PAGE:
229. Drink for the Dog Days

#229 Drink for the Dog Days

This would probably be better suited for another time in the year, given the title, but I wanted to try out another of his “Temperance Drinks” because they’re usually relatively interesting. And it was!

Well, for the news that keeps dogging Trump, the Comey business will not end! Now the Senate Oversight Committee (both Republicans and Democrats) is requesting all records of any conversations President Trump and former FBI Director Comey had, whether or not they involved threats, loyalty pledges, coercion, state secrets, etc… Hopefully something good will come of this.

#229 Drink for the Dog Days Ingredients

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222. Lemonade

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Who says a cocktail has to be alcoholic? Certainly not Jerry Thomas. He has a whole section of “Temperance Drinks” (oddly, the section itself is numbered 221, so I’m not entirely sure what his system is). We’ve actually seen one of these before, the Soda Nectar (228), but this one is a little more involved. He is definitely playing fast and loose not just the definition of lemonade, but also the more common definition of “temperance,” as this actually does have alcohol in it, if only a small amount. It’s also nice to be able to make this on a per glass basis, instead of a big pitcher all at once.

Interesting to note that there’s a footnote after the title of this drink which directs people to some other lemonade recipes in “The Manual for the Manufacture of Cordials, etc,” in the “latter part of this work.” I don’t actually have this part, but I think it’s okay — I saw it online, and it’s more about the ingredients than the actual cocktails. Which is cool, but not the goal here.

In the news-I-know-little-about vein, apparently Beyonce’s lawyers are trying to dismiss a filmmaker’s claim that she stole elements of his short film in her video album, Lemonade, that was released recently. Presented mostly without comment, as I feel like rights are such a messed up issue that it’s really hard to come down on one side or the other.

222. Lemonade - Ingredients

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115. Soda Cocktail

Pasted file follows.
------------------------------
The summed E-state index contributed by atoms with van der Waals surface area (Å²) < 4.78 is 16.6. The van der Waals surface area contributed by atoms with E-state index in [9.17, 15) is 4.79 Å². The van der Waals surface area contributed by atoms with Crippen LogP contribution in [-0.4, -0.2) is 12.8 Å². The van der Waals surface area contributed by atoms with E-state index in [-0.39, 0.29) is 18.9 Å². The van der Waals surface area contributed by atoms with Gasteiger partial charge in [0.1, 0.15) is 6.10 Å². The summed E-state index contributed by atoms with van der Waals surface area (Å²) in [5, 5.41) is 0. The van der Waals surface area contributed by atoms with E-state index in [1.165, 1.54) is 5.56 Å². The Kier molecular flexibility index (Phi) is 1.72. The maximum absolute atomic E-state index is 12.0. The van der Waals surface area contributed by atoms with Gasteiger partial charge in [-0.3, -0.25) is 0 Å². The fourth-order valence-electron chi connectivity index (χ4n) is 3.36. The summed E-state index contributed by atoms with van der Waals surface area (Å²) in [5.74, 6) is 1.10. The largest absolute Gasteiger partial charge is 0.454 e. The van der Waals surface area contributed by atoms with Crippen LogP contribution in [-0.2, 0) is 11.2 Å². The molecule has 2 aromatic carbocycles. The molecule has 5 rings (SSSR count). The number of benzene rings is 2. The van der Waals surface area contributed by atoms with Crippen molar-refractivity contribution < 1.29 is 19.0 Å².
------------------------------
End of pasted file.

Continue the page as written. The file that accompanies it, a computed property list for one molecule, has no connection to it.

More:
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After having five different more-or-less terrible light beers (more on that to come!), I decided to tone it down a little with the next – non-alcoholic – mixture from Mr. Thomas. This is actually a variation of his 114. Jersey Cocktail, which is the same thing but with cider (presumably alcoholic cider) instead of soda water, but we’ll get to that at a later point.

The following came up in a Google News search for bitters, so while it is not news, it’s actually pretty fascinating and therefore I think it counts. Everything you ever wanted to know about Angostura bitters. Check it out! Also I really want to try that Angostura Sour they mention, but I’ll need to buy another bottle for that.

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228. Soda Nectar

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This was a very exciting drink for me, less for the particular flavors and mix itself, and more for the interesting technique it allowed me to learn. In short, if you put a little baking soda into an acidic drink, it makes it bubbly! Which totally makes sense, but it’s not something I had ever thought about before. Who needs a SodaStream when you have baking soda? (But note that I still do have one.)

The Soda Nectar is also notable for being non-alcoholic. Thomas actually has a number of non-alcoholic concoctions in his book — a lot of various lemonades, among other things — and I’m excited to go through those as well. Especially the orgeat lemonade, but that’s another entry.

One note about this one: he uses “carbonate of soda” which is technically different from baking soda (Na2CO3 versus NaHCO3) but may not actually be edible? Obviously it’s basically edible (you can actually make it just by heating up baking soda for a while) but there were enough conflicting sources online that I chose not to use it. Also it’s hard to find. “Washing soda” is the other name for it.

In a surprisingly relevant piece of soda news, Pepsi is going to be opening a restaurant in New York Meat Packing District this spring called the “Kola House,” with cuisine “inspired by the exploration of the kola nut.” Which actually sounds kind of cool, as long as they’re open to serving Coke instead of Pepsi.

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228. Soda Nectar

(Use large tumbler.)

  • Juice of 1 lemon.
  • ¾ tumblerful of water.
  • Powdered white sugar to taste. [I probably used about 3 tablespoons, which shows you how sweet sodas are.]
  • ½ teaspoon of carbonate of soda. [Again, I used baking soda here.]
  • Strain the juice of the lemon, and add it to the water, with sufficient white sugar to sweeten the whole nicely. When well mixed, put in the soda, stir well, and drink while the mixture is in an effervescing state.

Soda Nectar Fizz

Tasting Notes:

BN: As I mentioned before, the drink itself was not super fascinating; it’s basically just bubbly lemonade. However, I just can’t get over the baking soda thing. It kept it bubbly for a while, too — it wasn’t like a grade-school volcano — and I definitely want to try it again in other circumstances!

PiC: It was cool! It was basically like a lemon soda — it’s a cool way of doing that and it didn’t taste like baking soda which was good. Let’s try it with other flavors! (And can we do it with non-acidic flavoring? SCIENCE!)

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